MIAMI – Mike Lowell has always had a plan.
After playing baseball through high school and college, Lowell gave himself a year at each level. He reached the big leagues after four and a half years, but if he had not, Lowell had plans to attend graduate school.
But five years after retiring, Lowell does not have a plan. He has been one of many linked to the Marlins’ managerial job, which is expected to be open at the end of the season. Lowell has thought about ways to stay involved but might not be prepared to manage at this stage in his career.
"I don’t have the master plan, which is very unlike me," Lowell said before the series finale against the Red Sox on Wednesday. "I’ve always said that I would love to be on the field somewhere. The talk on [managing in] the near future is just that: talk."
Lowell spent seven seasons in the Marlins organization and is notably familiar with the club’s front office and roster. Although he enjoys spending time in the clubhouse, Lowell does not believe he is prepared to make the time commitment that comes with managing.
"I don’t think I’m at the point in my life where I’m ready to put that time in," Lowell said. "I have two children, 13 and 10. I look at everything they’re involved in and I would miss a lot of it if I was more involved."
Throughout the season, Lowell has joined MLB Network once a month for several days. He is expected to get more involved throughout the postseason and enjoys joining the network because of the distinct prospective he can add.
"I really enjoy what I’m doing," Lowell said. "I feel like I’m an outsider with a bit of an inside track and that’s fun too."
If Lowell does not have an interest in managing, several clubs might be interested in adding him in an advisory-type role. As is the case with managing a major league team, Lowell has not ruled out the possibility.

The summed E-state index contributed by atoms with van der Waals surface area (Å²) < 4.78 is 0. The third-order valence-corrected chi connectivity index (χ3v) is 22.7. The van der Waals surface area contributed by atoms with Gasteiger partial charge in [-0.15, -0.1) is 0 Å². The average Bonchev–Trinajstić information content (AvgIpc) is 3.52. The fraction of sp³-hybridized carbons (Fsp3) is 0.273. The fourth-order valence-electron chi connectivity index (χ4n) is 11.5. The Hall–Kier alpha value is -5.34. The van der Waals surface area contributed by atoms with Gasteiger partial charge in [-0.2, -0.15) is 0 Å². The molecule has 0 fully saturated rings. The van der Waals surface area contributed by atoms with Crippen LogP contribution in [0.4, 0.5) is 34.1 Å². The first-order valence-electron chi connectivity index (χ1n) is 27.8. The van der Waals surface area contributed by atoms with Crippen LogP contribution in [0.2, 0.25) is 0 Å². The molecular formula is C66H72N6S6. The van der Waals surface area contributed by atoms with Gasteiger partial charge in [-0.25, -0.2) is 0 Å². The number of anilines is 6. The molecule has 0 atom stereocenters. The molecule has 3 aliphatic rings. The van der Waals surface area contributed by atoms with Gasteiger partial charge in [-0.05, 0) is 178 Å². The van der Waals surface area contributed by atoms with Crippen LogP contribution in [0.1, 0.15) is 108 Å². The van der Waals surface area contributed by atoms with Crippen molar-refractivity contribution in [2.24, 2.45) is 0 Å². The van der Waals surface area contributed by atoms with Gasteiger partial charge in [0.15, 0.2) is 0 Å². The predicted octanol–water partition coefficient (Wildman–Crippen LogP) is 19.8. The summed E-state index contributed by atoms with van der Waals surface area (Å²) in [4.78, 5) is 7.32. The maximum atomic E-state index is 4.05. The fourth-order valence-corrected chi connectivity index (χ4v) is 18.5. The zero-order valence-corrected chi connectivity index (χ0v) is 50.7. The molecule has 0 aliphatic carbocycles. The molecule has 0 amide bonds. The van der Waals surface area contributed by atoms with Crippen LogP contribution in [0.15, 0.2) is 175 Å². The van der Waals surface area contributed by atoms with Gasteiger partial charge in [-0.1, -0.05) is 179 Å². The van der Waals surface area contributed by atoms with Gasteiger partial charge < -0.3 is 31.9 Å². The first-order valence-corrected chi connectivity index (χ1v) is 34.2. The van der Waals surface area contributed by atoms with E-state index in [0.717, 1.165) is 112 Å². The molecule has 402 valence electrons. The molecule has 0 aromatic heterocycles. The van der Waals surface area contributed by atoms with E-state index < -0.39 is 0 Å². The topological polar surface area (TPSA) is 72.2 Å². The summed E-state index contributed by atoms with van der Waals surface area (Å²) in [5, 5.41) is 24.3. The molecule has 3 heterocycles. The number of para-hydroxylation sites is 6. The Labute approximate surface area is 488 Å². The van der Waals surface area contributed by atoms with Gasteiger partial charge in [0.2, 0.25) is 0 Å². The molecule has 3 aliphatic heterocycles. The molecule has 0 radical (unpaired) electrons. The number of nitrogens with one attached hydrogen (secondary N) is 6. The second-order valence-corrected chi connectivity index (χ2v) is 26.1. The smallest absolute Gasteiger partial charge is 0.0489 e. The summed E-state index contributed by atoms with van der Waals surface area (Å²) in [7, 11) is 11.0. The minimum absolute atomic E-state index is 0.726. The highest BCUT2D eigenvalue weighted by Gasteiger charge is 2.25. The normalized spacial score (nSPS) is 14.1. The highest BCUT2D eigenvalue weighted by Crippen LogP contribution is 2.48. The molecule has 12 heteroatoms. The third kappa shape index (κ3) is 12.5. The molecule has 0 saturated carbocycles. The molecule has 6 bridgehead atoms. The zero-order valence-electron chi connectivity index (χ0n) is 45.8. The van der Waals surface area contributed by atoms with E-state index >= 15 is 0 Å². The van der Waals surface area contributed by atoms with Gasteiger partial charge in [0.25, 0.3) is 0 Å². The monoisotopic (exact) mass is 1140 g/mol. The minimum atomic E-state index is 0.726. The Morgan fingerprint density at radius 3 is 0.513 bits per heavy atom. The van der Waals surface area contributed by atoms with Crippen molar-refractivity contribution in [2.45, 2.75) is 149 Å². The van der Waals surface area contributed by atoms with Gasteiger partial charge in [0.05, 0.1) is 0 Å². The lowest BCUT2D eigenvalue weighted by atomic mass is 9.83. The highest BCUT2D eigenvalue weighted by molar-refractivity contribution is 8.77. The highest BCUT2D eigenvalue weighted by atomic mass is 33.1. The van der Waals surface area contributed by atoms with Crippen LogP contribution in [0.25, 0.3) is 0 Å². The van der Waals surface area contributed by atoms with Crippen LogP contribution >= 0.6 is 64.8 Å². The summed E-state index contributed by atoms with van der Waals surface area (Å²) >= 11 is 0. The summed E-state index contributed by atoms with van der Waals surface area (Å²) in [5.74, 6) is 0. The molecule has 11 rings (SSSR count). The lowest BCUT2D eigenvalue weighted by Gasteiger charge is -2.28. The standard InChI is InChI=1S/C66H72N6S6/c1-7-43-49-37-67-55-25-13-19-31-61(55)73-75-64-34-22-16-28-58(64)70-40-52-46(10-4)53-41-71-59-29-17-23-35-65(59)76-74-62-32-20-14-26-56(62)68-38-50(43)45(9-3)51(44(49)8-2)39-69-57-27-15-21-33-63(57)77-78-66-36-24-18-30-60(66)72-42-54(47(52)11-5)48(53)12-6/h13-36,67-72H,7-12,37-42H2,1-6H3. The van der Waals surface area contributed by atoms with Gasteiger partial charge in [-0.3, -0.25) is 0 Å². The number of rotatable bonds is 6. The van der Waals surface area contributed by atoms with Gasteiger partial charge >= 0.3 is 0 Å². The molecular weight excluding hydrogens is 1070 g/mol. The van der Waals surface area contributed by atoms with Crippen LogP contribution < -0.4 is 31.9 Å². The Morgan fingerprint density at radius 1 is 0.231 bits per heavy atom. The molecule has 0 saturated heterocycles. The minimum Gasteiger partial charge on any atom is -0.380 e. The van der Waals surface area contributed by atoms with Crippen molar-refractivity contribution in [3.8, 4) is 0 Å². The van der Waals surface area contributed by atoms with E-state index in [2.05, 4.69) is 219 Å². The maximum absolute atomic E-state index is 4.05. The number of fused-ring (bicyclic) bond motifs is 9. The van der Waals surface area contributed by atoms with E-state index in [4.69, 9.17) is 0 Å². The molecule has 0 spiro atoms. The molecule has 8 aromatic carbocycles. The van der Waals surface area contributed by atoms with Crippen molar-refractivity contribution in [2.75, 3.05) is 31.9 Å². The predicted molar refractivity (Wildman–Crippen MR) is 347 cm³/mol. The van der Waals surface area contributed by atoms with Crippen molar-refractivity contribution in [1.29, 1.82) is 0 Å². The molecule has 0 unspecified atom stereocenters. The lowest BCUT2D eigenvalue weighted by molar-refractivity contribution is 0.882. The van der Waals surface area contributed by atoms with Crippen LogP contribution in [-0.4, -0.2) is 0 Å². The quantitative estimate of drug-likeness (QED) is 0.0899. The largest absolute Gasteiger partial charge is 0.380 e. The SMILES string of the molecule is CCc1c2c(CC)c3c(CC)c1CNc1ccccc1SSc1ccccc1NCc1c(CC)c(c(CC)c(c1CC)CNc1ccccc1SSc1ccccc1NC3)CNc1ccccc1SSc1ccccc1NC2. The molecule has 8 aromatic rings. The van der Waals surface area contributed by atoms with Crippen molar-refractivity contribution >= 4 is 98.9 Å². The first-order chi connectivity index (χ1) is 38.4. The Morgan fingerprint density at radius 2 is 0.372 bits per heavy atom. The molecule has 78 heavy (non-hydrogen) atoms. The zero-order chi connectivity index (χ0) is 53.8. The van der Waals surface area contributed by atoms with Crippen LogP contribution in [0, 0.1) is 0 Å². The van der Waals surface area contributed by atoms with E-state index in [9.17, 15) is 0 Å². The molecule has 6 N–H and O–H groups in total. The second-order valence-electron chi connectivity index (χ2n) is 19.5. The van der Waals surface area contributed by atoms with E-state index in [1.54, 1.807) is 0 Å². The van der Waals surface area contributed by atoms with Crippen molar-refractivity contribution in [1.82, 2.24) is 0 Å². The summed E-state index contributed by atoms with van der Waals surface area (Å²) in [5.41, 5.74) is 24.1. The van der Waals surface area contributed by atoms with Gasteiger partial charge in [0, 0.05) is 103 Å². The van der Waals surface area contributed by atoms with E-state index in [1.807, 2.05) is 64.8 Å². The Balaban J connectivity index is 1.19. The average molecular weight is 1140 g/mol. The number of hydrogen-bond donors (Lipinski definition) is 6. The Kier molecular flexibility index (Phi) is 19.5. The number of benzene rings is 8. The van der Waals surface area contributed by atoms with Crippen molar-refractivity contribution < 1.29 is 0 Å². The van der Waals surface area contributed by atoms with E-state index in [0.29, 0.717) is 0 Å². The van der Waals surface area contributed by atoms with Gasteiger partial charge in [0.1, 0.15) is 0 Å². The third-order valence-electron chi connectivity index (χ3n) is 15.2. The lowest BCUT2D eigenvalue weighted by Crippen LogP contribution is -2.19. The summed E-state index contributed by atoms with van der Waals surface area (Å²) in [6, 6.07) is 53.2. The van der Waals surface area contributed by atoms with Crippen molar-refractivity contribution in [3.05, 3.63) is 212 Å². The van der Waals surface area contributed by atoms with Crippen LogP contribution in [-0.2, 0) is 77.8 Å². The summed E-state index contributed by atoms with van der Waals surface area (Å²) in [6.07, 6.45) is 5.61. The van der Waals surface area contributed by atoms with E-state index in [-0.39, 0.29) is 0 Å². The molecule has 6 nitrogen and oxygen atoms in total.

"I don’t ever want to close any doors," Lowell said. "I enjoy the game of baseball too much. I just take it as maybe two years down the road I will be in a different phase of my life and can get involved a little bit more."
While Lowell does not believe he would have difficulty making decisions throughout a game as a manager, working through some of the nuances might take getting used to.
"As long as I’ve played I feel like I would know how to handle the double switches and situations like that," Lowell said. "I don’t think I would have a problem with that. I do think I need to learn a little bit more, [such as] what impact does it have when you get a guy hot in the seventh and he doesn’t come in. I think every manager does that. You lean on your pitching coach and hitting coach and your bench coach is a big factor."
Although the Marlins have been plagued by injuries and are sitting in last place in the National League East, Lowell believes the organization has the three things necessary to "make me want to buy a ticket for a game."
"You want to see someone hit a ball further than you’ve ever seen, which Stanton does," Lowell said. "You also want the speed factor. And finally, a pitcher that has stuff that you don’t normally see, which is Jose."
Even though managing is not a part of his immediate plan, it might be in the years to come. Regardless of the role, Lowell wants to remain involved.
"If [managing] is something that’s still available to me, I’m sure I’d like to entertain it," Lowell said. "I’ve always enjoyed the grind. I feel like I can relate to what they do and what they go through. I feel like I’ve been through each phase. I just like being a part of that. I like being in the clubhouse."